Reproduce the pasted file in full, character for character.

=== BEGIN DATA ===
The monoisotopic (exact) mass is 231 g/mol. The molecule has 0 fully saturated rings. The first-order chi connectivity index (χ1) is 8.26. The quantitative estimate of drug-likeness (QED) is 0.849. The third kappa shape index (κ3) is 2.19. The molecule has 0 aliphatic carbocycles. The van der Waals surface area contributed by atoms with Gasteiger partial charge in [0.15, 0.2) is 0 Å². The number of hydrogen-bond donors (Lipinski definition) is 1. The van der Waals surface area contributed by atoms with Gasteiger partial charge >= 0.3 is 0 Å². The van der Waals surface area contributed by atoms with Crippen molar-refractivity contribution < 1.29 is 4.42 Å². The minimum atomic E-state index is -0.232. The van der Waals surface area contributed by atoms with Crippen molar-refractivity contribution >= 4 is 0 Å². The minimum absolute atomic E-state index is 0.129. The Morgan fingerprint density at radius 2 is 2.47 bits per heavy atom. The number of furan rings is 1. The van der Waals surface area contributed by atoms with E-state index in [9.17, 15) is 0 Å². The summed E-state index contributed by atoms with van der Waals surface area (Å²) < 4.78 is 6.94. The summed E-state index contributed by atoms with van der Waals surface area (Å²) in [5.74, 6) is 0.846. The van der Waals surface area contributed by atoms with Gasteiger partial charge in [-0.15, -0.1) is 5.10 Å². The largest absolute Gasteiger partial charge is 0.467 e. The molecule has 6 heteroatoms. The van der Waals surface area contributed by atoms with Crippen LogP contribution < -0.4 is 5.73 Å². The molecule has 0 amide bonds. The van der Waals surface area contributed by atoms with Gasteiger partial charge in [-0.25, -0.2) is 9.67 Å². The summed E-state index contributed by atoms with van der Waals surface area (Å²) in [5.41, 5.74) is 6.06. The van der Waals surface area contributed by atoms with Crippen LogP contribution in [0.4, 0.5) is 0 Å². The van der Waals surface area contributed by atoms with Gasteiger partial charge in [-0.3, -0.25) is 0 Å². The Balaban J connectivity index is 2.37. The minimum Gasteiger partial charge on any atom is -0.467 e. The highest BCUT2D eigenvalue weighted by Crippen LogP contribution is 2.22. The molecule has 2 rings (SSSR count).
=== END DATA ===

The monoisotopic (exact) mass is 231 g/mol. The molecule has 0 fully saturated rings. The first-order chi connectivity index (χ1) is 8.26. The quantitative estimate of drug-likeness (QED) is 0.849. The third kappa shape index (κ3) is 2.19. The molecule has 0 aliphatic carbocycles. The van der Waals surface area contributed by atoms with Gasteiger partial charge in [0.15, 0.2) is 0 Å². The number of hydrogen-bond donors (Lipinski definition) is 1. The van der Waals surface area contributed by atoms with Gasteiger partial charge >= 0.3 is 0 Å². The van der Waals surface area contributed by atoms with Crippen molar-refractivity contribution < 1.29 is 4.42 Å². The minimum atomic E-state index is -0.232. The van der Waals surface area contributed by atoms with Crippen molar-refractivity contribution >= 4 is 0 Å². The minimum absolute atomic E-state index is 0.129. The Morgan fingerprint density at radius 2 is 2.47 bits per heavy atom. The number of furan rings is 1. The van der Waals surface area contributed by atoms with E-state index in [9.17, 15) is 0 Å². The summed E-state index contributed by atoms with van der Waals surface area (Å²) < 4.78 is 6.94. The summed E-state index contributed by atoms with van der Waals surface area (Å²) in [5.74, 6) is 0.846. The van der Waals surface area contributed by atoms with Gasteiger partial charge in [-0.15, -0.1) is 5.10 Å². The largest absolute Gasteiger partial charge is 0.467 e. The molecule has 6 heteroatoms. The van der Waals surface area contributed by atoms with Crippen LogP contribution < -0.4 is 5.73 Å². The molecule has 0 amide bonds. The van der Waals surface area contributed by atoms with Gasteiger partial charge in [-0.25, -0.2) is 9.67 Å². The summed E-state index contributed by atoms with van der Waals surface area (Å²) in [5.41, 5.74) is 6.06. The van der Waals surface area contributed by atoms with Crippen LogP contribution in [0.4, 0.5) is 0 Å². The van der Waals surface area contributed by atoms with Gasteiger partial charge in [-0.3, -0.25) is 0 Å². The Balaban J connectivity index is 2.37. The minimum Gasteiger partial charge on any atom is -0.467 e. The highest BCUT2D eigenvalue weighted by Crippen LogP contribution is 2.22. The molecule has 2 rings (SSSR count).